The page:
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Glasenberg: Glencore committed to Africa

Glasenberg: Glencore committed to Africa

Glencore is committed to mining in Africa despite its recent decision to mothball operations in Zambia and the DRC, according to chief executive Ivan Glasenberg.

Speaking at the FT Africa Summit, Glasenberg said that production had ceased at Katanga in the DRC and Mopani in Zambia, but that construction work at the mines would continue until a recovery in the price of copper.

“We have a lot of projects in Africa…The projects are still going ahead, still functioning. Where we did cut operations is where we are still building operations. We’re bringing costs down to make them competitive with the rest of world,” he said.

Glencore’s share price has been rocked in recent weeks by an international commodity slowdown prompted by continued weak Chinese demand.

The commodities giant’s shares have surged today amid press reports of possible takeover interest, while the firm is said to be in talks with sovereign wealth funds about a potential sale of a stake in its agricultural business.  

“There’s no reason to keep digging stuff out of ground when you’re not making decent margins. There’s limited stuff in the ground and the commodity will not be there forever. Don’t create oversupply in market for no reason,” said Glasenberg.

Glasenberg said that Glencore’s strategy had found favour with the governments of Zambia and the DRC, who understood the need to retrench while prices continue to lag.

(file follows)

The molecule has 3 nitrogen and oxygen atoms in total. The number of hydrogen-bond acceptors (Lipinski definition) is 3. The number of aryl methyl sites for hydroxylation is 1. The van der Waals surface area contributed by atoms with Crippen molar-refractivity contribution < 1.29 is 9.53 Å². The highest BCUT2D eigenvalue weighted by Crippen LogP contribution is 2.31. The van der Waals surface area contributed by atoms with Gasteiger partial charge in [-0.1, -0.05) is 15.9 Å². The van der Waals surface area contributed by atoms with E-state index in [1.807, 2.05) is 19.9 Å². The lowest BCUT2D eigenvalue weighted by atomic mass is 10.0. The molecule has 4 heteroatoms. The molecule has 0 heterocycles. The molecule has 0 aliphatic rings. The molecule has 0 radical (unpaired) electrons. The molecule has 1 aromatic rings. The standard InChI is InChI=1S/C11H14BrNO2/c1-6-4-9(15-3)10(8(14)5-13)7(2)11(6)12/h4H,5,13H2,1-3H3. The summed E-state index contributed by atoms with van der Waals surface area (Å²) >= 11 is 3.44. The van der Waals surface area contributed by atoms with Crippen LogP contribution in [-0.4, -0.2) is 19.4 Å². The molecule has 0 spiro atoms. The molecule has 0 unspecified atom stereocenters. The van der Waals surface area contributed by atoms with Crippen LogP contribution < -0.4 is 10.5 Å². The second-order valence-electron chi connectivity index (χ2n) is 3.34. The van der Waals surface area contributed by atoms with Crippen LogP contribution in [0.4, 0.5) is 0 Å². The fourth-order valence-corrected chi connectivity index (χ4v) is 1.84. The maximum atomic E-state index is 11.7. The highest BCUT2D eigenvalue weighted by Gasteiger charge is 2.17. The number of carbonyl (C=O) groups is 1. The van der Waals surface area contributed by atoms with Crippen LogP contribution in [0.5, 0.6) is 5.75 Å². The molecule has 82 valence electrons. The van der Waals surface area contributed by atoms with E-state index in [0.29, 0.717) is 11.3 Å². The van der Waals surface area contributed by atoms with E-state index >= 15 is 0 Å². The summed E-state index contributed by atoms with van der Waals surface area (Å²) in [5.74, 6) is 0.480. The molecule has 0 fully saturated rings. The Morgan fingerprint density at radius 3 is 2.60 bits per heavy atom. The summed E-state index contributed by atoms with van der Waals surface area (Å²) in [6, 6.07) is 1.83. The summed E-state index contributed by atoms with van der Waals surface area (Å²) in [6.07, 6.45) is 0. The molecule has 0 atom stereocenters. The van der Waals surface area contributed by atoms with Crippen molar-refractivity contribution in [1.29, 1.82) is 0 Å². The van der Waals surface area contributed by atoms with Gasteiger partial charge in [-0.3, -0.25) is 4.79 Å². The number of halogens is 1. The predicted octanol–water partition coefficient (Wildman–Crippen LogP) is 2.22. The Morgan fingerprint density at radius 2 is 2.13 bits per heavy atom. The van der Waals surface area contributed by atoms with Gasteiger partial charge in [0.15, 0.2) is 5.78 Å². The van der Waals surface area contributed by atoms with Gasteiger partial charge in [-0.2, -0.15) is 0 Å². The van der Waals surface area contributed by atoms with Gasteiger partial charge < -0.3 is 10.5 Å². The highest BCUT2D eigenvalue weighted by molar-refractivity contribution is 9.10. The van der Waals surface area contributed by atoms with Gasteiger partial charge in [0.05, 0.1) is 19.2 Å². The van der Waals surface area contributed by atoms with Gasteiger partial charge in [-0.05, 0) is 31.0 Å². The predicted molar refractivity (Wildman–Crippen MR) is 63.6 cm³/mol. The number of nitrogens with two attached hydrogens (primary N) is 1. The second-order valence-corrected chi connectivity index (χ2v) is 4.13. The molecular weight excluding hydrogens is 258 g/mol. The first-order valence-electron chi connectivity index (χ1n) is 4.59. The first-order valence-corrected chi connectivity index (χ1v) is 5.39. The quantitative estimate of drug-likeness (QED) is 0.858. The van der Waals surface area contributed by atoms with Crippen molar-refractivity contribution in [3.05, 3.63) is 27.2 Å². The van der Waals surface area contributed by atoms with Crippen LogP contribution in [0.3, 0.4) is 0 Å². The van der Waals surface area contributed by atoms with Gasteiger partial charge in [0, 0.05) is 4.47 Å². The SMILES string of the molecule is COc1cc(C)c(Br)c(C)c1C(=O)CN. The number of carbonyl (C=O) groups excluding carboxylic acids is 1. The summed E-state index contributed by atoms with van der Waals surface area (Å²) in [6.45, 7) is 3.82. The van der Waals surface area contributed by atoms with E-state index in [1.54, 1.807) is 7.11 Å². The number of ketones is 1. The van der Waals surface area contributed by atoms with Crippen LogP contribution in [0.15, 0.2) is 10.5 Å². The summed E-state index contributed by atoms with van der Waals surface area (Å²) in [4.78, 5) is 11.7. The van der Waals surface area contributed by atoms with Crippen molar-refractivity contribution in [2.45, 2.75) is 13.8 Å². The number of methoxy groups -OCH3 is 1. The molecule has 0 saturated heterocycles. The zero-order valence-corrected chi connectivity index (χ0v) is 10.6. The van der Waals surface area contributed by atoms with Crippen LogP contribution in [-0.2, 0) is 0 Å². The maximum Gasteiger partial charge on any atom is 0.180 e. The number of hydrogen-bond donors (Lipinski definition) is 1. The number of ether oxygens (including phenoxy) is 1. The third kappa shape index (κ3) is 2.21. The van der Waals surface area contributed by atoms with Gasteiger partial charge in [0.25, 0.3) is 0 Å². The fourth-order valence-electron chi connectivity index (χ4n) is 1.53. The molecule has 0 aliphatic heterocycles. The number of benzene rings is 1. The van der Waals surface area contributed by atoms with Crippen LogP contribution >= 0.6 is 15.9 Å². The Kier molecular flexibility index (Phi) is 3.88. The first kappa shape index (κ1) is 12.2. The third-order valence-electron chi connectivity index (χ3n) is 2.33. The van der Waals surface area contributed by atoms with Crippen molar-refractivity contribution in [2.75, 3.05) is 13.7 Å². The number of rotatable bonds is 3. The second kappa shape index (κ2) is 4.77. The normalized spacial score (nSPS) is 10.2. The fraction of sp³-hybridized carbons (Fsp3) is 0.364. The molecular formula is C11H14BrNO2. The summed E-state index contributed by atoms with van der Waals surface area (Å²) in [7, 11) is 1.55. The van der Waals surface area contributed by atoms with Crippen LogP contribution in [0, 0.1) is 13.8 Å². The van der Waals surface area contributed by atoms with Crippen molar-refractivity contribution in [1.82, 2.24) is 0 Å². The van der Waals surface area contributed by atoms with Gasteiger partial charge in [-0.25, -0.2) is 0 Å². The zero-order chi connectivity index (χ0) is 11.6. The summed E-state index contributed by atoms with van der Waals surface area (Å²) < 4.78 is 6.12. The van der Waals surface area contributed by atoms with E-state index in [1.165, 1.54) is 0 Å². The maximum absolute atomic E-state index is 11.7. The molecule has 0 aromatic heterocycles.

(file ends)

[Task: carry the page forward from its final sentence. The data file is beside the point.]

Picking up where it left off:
“During 18 months you are not reducing their reserves when government is getting no benefit out of it. Both countries understand what we’re doing, in the long term it’s better for them…They said they don’t want you producing copper if you’re not making money. Royalties are linked to commodity prices so royalties are reduced”.

Despite the bearish short-term outlook, Glasenberg expressed his confidence in the future fundamentals of copper.

“Eventually supply will tighten and it should have an effect on price. In the end the fundamentals will prevail,” he said.

David Thomas

 

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Written by David Thomas

David Thomas is deputy editor at African Business Magazine. He has also been published in the Financial Times, the Wall Street Journal, the Economist and South Africa's Cape Times.

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